#4 – Ride Height Modifications
A vehicle’s steering and suspension systems are expertly tuned to provide superior handling and ride quality. However, this is only true if a vehicle’s stock ride height has not been modified for any reason.
Modifications within this realm, such as the installation of a lift or leveling kit, can indeed impact a vehicle’s alignment, thereby causing a vehicle’s steering wheel to appear crooked while traveling in a straight fashion.
For this reason, it is extremely important to have an alignment performed by qualified professionals, directly following any modification that impacts a vehicle’s ride height.
This brings a vehicle’s alignment back within specification and ensures that your vehicle travels in a straight, true fashion.
As a side benefit, having a vehicle aligned also positively impacts tire wear, thereby allowing you to get the most bang for your buck.
Read Also: Why Are Jeeps So Expensive?
How to Fix a Steering Wheel That’s Off-Center
In reality, the only correct way to fix a steering wheel that is off-center is by having the affected vehicle’s front end aligned by a competent and qualified individual.
This brings a vehicle’s alignment back within specification, and should also re-center your vehicle’s steering wheel if done correctly. Such services are provided by the bulk of full-service shops and can be completed with a minimal expenditure of time.
Trained technicians will also take care to check for damaged or excessively worn front end components prior to, and during the alignment process.
Most shops will specify that any deficiencies of this type are to be repaired, before continuing with the alignment process. This stems from the fact that it is nearly impossible to properly align a vehicle that exhibits such signs of non-conformance.
Additionally, there are a number of valuable side benefits to having your vehicle’s front end properly aligned. A freshly aligned vehicle generally tracks much straighter than its unaligned counterparts, while also exhibiting far more consistent tire wear.
This provides a better quality ride, while ultimately saving motorists money in the long run.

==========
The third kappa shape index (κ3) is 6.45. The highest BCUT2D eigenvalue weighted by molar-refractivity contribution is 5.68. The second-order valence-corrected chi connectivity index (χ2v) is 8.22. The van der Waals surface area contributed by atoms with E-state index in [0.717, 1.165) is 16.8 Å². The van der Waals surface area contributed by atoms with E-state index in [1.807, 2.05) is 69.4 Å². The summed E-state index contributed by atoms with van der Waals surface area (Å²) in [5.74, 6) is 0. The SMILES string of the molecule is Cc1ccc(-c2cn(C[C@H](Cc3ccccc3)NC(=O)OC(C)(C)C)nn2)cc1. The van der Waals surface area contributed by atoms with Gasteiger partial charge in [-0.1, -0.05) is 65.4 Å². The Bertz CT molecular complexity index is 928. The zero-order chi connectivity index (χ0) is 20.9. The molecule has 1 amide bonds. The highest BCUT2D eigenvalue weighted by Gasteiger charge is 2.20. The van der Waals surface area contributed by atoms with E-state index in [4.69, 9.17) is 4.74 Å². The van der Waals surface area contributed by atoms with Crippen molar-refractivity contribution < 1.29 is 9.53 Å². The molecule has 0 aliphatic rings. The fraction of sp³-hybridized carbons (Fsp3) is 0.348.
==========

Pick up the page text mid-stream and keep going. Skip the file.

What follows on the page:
What if the Steering Wheel is Still Off-Center After an Alignment?
If your vehicle’s steering wheel still appears off-center following an alignment, it is possible that the root cause of your vehicle’s misalignment condition has not been corrected.
This can occur if the technician who performed this service was not familiar with the alignment procedure for your particular vehicle.
In such instances, a vehicle’s alignment might actually be negatively impacted by such a service, rather than remedied. Continued issues of this nature can also occur if an alignment technician failed to recognize the presence of one or more damaged steering components. This can include a bent tie-rod or distorted steering knuckle.
In any event, further mechanical intervention will be required. In this instance, you might wish to select a different service center, than the one previously visited. However, some shops might stipulate that you must return to their location for follow-up work, in order to prevent being charged twice, for the same repair.
Is It Safe to Drive With a Crooked Steering Wheel?
Driving with a crooked steering wheel might not be inherently dangerous, but it can indicate underlying issues with your vehicle’s alignment or suspension.
Ignoring these problems can lead to uneven tire wear, poor handling, and decreased fuel efficiency. In some cases, it can even result in loss of control, which is certainly unsafe.